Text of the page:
A TV ad, for the computer game Duke Nukem Forever, seen in June 2011, featured animated scenes which included naked women pole dancing in a strip club and a full frontal view of a woman wearing only thong-style pants. Pixilation obscured the women’s bottoms and nipples. It also showed two girls in the club, who were dressed in school uniform and had their hair in bunches, and were about to kiss. Those scenes were intercut with quickly edited scenes of action, including aircraft firing weapons over a blazing city, a character being punched and a robot marching through a street. Issue
Thirty-four viewers, who saw the ad after 9pm, challenged whether it was offensive and irresponsible, because it was sexist, violent and overly explicit and included imagery which was likely to harm children and vulnerable people.
Take Two said that Duke Nukem Forever was a cartoonish, over-the-top, humorous take on the first person shooter videogame genre and deliberately distanced itself from the ultra realistic, graphic modern war games that dominated the field. They said any sexual content and violence was presented in an exaggerated, non-realistic way, by animated characters, in an attempt to send up the main protagonist Duke Nukem, who could be seen as something of a 1980s, muscle-bound, ultra-macho figure of fun. They said that all content was actual game footage and the game had been rated 18 by the BBFC.
They did not believe the ad contained any content that would cause the type of harm referred to under the Code, nor content that would cause serious offence. They said the content was clearly fictional and the ad used computer-generated characters from the game’s storyline and from game play. They felt that the combat scenes were no more violent than viewers would expect, or those from action films broadcast at that time.
Clearcast acknowledged that the ad contained sexual imagery and violent images but felt the content was of a level similar to that approved for other video games, film trailers and similar ads. They felt the violent scenes were relatively restrained and were no worse than many others in that category. They believed the post-9pm timing restriction was appropriate given the content and felt it would keep the ad away from most young viewers.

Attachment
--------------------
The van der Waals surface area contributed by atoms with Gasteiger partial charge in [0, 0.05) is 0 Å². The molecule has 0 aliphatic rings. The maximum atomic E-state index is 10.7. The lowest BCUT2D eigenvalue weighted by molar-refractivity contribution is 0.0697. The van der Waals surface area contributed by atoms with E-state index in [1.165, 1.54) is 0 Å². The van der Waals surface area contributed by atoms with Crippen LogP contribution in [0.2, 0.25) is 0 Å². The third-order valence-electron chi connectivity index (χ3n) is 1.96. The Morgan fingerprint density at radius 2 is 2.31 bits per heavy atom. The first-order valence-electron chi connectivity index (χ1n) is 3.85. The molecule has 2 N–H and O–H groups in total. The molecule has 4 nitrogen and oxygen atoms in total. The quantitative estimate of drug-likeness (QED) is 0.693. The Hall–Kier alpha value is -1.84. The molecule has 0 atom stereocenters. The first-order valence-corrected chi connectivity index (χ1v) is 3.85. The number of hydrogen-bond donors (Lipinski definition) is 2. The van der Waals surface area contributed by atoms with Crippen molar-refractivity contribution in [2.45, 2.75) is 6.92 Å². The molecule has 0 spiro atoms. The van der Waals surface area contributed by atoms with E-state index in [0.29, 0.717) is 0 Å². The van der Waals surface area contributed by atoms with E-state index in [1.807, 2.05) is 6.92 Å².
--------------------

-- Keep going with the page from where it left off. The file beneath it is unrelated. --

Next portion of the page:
ASA Assessment: Complaint Upheld
Although we understood that neither the game nor the ad would appeal to all tastes, we noted the scenes were representative of the game’s content and did not consider that the violent imagery was overly graphic for broadcast after 9pm. We therefore considered that the scenes featuring action and violence were not at a level likely to distress or cause harm to children or vulnerable people.
We noted that the ad also contained several scenes in a strip club, featuring women who appeared naked, or nearly naked, pole dancing and gyrating. We noted that some pixilation obscured the women’s bottoms and nipples, but nonetheless considered that the presentation of the women’s naked bodies and their very sexual movements and gyrations were overly sexually explicit for an ad with a post-9pm scheduling restriction. We also noted that the ad featured two girls in school kilts and bunches about to kiss, and considered that, in the context of other scenes with sexual content, the ad appeared to link teenage girls with sexually provocative behaviour.
On that basis, although we did not consider that the images of violence were likely to distress or cause harm to children or vulnerable people and although we did not consider that the portrayal of the women in the ad was overtly sexist, because we considered that the sexual imagery and content in the strip club scenes were overly explicit for broadcast at that time, we concluded that the ad was irresponsible and likely to cause serious or widespread offence when broadcast before 11pm.
The ad breached BCAP Code Rules 1.2 (Responsible advertising), 4.1, 4.2 and 4.9 (Harm and offence).